1966

Health of a Nation

“What will be the effects on health of the increasing concentration of the population in cities and large urban aggregations? In spite of such known urban pressures on health as air and water pollution, water shortage, overcrowding, poor housing, the stresses of city transportation and the generally accelerated pace of city life, there is no substantial evidence from the National Health Survey that the overall health of the urban resident is worse than that of the rural resident. Indeed, the weight of the evidence indicates that the rural resident is at some disadvantage in terms of both general health and health facilities and services.”

Structure of Enzymes

“For the first half of this century the metabolic and structural relations among the small molecules of the living cell were the principal concern of biochemists. The chemical reactions these molecules undergo have been studied intensively. Such reactions are specifically catalyzed by the large protein molecules called enzymes, many of which have now been purified and also studied. It is only within the past few years, however, that X-ray-diffraction techniques have made it possible to determine the molecular structure of such protein molecules. These giant molecules, which contain from a thousand to tens of thousands of atoms, constitute more than half of the dry weight of cells.”

1916

Shackleton Rescue

“Credit is due to Shackleton for having brought back his men across the ice and sea to the South Shetlands and for having successfully reached South Georgia in a boat journey. Evidently a relief expedition will promptly be sent from the Falkland Islands or Argentina to rescue the main party, left on Elephant Island, and it is to be hoped that succor will reach these gallant men in time to prevent more suffering. I may venture to say that in the history of Antarctic exploration it would be difficult to find another example of an expedition having accomplished so little of the programme originally set forth. It seems evident that Shackleton counted too much on good luck and did not sufficiently take into consideration the possibility of adverse ice conditions. —Henryk Arctowski”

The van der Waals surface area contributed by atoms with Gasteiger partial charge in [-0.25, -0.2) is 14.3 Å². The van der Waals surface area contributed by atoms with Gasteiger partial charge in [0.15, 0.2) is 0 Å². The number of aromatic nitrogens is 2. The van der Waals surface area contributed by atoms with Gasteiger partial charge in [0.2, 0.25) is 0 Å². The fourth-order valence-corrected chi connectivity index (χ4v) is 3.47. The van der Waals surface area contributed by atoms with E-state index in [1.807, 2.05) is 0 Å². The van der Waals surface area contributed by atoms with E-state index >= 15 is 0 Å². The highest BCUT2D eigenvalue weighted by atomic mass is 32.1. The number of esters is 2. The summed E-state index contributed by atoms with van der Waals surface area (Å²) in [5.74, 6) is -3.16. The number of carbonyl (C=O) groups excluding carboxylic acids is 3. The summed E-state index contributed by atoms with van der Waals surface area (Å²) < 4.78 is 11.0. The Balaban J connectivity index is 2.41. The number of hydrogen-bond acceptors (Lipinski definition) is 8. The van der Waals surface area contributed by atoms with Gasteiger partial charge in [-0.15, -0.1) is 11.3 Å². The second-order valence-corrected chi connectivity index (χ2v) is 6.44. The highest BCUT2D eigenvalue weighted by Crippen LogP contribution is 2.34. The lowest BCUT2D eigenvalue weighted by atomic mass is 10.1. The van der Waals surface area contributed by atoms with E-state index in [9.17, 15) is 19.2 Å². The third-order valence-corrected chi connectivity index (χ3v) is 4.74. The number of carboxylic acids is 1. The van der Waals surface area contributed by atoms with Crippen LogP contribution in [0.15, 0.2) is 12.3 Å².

X-rays for Bullet Wounds

“To extract a bullet from the human body, it is necessary to know the location of the bullet very exactly. Dr. Wullyamoz, of Lausanne, has devised a method of reading this depth directly on a fluorescent screen. A Roentgen ray tube projects the shadow of a bullet upon a screen. If the tube is moved, the shadow of the bullet moves. The Roentgen ray tube, coil and accessories are mounted on a shelf attached beneath the operating table, and the surgeon keeps the bullet and the anatomical details continuously in view by means of a fluoroscope attached to his head [see illustration].”

More images of medical progress in 1916 are at www.ScientificAmerican.com/jun2016/medical

1866

Set Fire to the Sea

“The Boston Commercial says: ‘The ship S. T. Joseph, recently arrived here from Liverpool, had a narrow escape on passage. It seems that among the cargo was a box marked sodium, which was placed on deck, with instructions to the effect that if there was any trouble with it from getting wet, to throw it overboard. Soon after getting to sea the captain took a dislike to this box. So he ordered a couple of old salts to pick it up carefully, and throw it over the stern. Instantly on its striking water a terrific explosion occurred, and an immense column of water was thrown up.’ It is the nature of sodium to be very violent when thrown into water. Shippers who are aware of the risks will have nothing to do with it. One reason for the high price of sodium in this country is an extra charge to cover losses by shipment.”

Odors of Disease

“The odor of small pox has been compared to the smell of a he-goat; that of measles to a fresh-plucked goose; scarlatina to cheese. The smell of plague has been compared with the odor of May flowers, and that of typhus with a Cossack. —Prof. Banks, Medical Press and Circular